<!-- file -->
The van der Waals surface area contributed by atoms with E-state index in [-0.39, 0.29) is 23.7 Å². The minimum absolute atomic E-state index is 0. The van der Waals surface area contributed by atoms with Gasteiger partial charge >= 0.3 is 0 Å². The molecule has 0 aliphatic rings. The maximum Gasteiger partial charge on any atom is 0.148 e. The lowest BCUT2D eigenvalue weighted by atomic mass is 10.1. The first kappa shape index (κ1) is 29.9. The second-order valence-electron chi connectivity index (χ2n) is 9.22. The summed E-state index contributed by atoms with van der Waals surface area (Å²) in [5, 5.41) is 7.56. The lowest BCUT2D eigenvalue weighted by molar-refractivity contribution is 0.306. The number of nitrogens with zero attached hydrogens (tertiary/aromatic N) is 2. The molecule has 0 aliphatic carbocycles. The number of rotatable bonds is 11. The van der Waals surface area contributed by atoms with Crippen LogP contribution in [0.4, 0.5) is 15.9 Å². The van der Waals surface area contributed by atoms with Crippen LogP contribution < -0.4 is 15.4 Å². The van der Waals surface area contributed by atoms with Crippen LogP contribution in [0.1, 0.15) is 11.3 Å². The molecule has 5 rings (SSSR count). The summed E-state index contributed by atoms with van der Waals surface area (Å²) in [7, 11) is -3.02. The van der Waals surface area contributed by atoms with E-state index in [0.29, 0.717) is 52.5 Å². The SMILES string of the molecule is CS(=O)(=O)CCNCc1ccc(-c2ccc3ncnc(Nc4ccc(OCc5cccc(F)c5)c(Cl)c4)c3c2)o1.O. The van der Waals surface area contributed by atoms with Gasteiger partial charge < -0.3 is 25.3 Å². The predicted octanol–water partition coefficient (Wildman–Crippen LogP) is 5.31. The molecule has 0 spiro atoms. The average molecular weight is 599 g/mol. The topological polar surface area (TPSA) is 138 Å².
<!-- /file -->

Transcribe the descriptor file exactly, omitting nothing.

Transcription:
The van der Waals surface area contributed by atoms with E-state index in [-0.39, 0.29) is 23.7 Å². The minimum absolute atomic E-state index is 0. The van der Waals surface area contributed by atoms with Gasteiger partial charge >= 0.3 is 0 Å². The molecule has 0 aliphatic rings. The maximum Gasteiger partial charge on any atom is 0.148 e. The lowest BCUT2D eigenvalue weighted by atomic mass is 10.1. The first kappa shape index (κ1) is 29.9. The second-order valence-electron chi connectivity index (χ2n) is 9.22. The summed E-state index contributed by atoms with van der Waals surface area (Å²) in [5, 5.41) is 7.56. The lowest BCUT2D eigenvalue weighted by molar-refractivity contribution is 0.306. The number of nitrogens with zero attached hydrogens (tertiary/aromatic N) is 2. The molecule has 0 aliphatic carbocycles. The number of rotatable bonds is 11. The van der Waals surface area contributed by atoms with Crippen LogP contribution in [0.4, 0.5) is 15.9 Å². The van der Waals surface area contributed by atoms with Crippen LogP contribution < -0.4 is 15.4 Å². The van der Waals surface area contributed by atoms with Crippen LogP contribution in [0.1, 0.15) is 11.3 Å². The molecule has 5 rings (SSSR count). The summed E-state index contributed by atoms with van der Waals surface area (Å²) in [7, 11) is -3.02. The van der Waals surface area contributed by atoms with E-state index in [0.29, 0.717) is 52.5 Å². The SMILES string of the molecule is CS(=O)(=O)CCNCc1ccc(-c2ccc3ncnc(Nc4ccc(OCc5cccc(F)c5)c(Cl)c4)c3c2)o1.O. The van der Waals surface area contributed by atoms with Gasteiger partial charge < -0.3 is 25.3 Å². The predicted octanol–water partition coefficient (Wildman–Crippen LogP) is 5.31. The molecule has 0 spiro atoms. The average molecular weight is 599 g/mol. The topological polar surface area (TPSA) is 138 Å².